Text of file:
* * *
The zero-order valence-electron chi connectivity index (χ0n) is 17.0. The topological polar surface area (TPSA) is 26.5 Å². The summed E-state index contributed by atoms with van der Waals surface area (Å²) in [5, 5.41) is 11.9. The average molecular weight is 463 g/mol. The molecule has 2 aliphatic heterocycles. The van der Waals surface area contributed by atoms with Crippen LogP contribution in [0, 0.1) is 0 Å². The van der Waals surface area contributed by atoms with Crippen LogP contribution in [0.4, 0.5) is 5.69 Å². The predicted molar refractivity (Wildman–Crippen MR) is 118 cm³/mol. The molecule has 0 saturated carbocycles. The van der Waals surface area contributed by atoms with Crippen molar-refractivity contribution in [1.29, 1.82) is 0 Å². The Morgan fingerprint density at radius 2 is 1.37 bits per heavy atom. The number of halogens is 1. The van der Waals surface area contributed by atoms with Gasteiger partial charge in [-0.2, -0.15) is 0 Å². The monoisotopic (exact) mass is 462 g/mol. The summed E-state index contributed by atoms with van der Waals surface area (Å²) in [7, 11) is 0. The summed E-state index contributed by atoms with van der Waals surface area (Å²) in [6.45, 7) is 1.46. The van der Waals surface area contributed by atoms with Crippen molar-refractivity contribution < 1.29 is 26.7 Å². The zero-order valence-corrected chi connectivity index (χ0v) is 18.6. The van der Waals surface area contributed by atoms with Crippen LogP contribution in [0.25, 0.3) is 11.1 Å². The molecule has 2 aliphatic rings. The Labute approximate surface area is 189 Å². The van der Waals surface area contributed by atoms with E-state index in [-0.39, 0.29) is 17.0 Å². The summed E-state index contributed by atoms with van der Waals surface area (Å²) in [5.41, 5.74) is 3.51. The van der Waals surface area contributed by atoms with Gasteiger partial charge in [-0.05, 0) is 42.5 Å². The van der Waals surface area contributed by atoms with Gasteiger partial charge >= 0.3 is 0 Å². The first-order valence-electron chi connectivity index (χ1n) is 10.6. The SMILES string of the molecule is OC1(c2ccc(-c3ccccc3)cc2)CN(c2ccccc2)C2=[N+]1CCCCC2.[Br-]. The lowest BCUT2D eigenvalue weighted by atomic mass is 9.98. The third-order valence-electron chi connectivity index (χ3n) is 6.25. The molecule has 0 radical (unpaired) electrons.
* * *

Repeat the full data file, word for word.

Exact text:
The zero-order valence-electron chi connectivity index (χ0n) is 17.0. The topological polar surface area (TPSA) is 26.5 Å². The summed E-state index contributed by atoms with van der Waals surface area (Å²) in [5, 5.41) is 11.9. The average molecular weight is 463 g/mol. The molecule has 2 aliphatic heterocycles. The van der Waals surface area contributed by atoms with Crippen LogP contribution in [0, 0.1) is 0 Å². The van der Waals surface area contributed by atoms with Crippen LogP contribution in [0.4, 0.5) is 5.69 Å². The predicted molar refractivity (Wildman–Crippen MR) is 118 cm³/mol. The molecule has 0 saturated carbocycles. The van der Waals surface area contributed by atoms with Crippen molar-refractivity contribution in [1.29, 1.82) is 0 Å². The Morgan fingerprint density at radius 2 is 1.37 bits per heavy atom. The number of halogens is 1. The van der Waals surface area contributed by atoms with Gasteiger partial charge in [-0.2, -0.15) is 0 Å². The monoisotopic (exact) mass is 462 g/mol. The summed E-state index contributed by atoms with van der Waals surface area (Å²) in [7, 11) is 0. The summed E-state index contributed by atoms with van der Waals surface area (Å²) in [6.45, 7) is 1.46. The van der Waals surface area contributed by atoms with Crippen molar-refractivity contribution < 1.29 is 26.7 Å². The zero-order valence-corrected chi connectivity index (χ0v) is 18.6. The van der Waals surface area contributed by atoms with Crippen LogP contribution in [0.25, 0.3) is 11.1 Å². The molecule has 2 aliphatic rings. The Labute approximate surface area is 189 Å². The van der Waals surface area contributed by atoms with E-state index in [-0.39, 0.29) is 17.0 Å². The summed E-state index contributed by atoms with van der Waals surface area (Å²) in [5.41, 5.74) is 3.51. The van der Waals surface area contributed by atoms with Gasteiger partial charge in [-0.05, 0) is 42.5 Å². The van der Waals surface area contributed by atoms with Gasteiger partial charge >= 0.3 is 0 Å². The first-order valence-electron chi connectivity index (χ1n) is 10.6. The SMILES string of the molecule is OC1(c2ccc(-c3ccccc3)cc2)CN(c2ccccc2)C2=[N+]1CCCCC2.[Br-]. The lowest BCUT2D eigenvalue weighted by atomic mass is 9.98. The third-order valence-electron chi connectivity index (χ3n) is 6.25. The molecule has 0 radical (unpaired) electrons.